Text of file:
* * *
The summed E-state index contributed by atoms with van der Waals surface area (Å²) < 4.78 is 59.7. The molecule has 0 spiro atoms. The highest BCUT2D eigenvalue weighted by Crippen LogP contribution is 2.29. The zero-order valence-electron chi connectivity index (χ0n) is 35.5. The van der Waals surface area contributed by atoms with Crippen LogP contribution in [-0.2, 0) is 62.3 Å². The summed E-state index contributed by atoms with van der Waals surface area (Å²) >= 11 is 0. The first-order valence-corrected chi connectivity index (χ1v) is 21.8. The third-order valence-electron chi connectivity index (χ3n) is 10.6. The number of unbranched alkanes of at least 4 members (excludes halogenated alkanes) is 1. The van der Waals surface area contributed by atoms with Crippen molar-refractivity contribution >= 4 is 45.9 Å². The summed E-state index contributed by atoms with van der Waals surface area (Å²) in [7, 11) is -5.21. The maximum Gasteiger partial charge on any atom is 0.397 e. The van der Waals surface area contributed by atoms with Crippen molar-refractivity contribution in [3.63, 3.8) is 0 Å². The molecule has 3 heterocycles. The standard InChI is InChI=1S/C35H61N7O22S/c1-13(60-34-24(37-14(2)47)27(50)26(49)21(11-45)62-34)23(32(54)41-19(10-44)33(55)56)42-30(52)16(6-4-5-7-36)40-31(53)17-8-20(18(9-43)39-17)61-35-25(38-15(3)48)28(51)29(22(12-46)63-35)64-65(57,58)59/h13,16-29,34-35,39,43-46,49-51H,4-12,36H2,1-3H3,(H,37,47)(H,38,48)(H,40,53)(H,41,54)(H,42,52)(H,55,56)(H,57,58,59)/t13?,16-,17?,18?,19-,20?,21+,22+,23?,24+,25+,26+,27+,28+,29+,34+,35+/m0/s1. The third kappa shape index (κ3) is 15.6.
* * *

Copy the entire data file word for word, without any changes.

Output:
The summed E-state index contributed by atoms with van der Waals surface area (Å²) < 4.78 is 59.7. The molecule has 0 spiro atoms. The highest BCUT2D eigenvalue weighted by Crippen LogP contribution is 2.29. The zero-order valence-electron chi connectivity index (χ0n) is 35.5. The van der Waals surface area contributed by atoms with Crippen LogP contribution in [-0.2, 0) is 62.3 Å². The summed E-state index contributed by atoms with van der Waals surface area (Å²) >= 11 is 0. The first-order valence-corrected chi connectivity index (χ1v) is 21.8. The third-order valence-electron chi connectivity index (χ3n) is 10.6. The number of unbranched alkanes of at least 4 members (excludes halogenated alkanes) is 1. The van der Waals surface area contributed by atoms with Crippen molar-refractivity contribution >= 4 is 45.9 Å². The summed E-state index contributed by atoms with van der Waals surface area (Å²) in [7, 11) is -5.21. The maximum Gasteiger partial charge on any atom is 0.397 e. The van der Waals surface area contributed by atoms with Crippen molar-refractivity contribution in [3.63, 3.8) is 0 Å². The molecule has 3 heterocycles. The standard InChI is InChI=1S/C35H61N7O22S/c1-13(60-34-24(37-14(2)47)27(50)26(49)21(11-45)62-34)23(32(54)41-19(10-44)33(55)56)42-30(52)16(6-4-5-7-36)40-31(53)17-8-20(18(9-43)39-17)61-35-25(38-15(3)48)28(51)29(22(12-46)63-35)64-65(57,58)59/h13,16-29,34-35,39,43-46,49-51H,4-12,36H2,1-3H3,(H,37,47)(H,38,48)(H,40,53)(H,41,54)(H,42,52)(H,55,56)(H,57,58,59)/t13?,16-,17?,18?,19-,20?,21+,22+,23?,24+,25+,26+,27+,28+,29+,34+,35+/m0/s1. The third kappa shape index (κ3) is 15.6.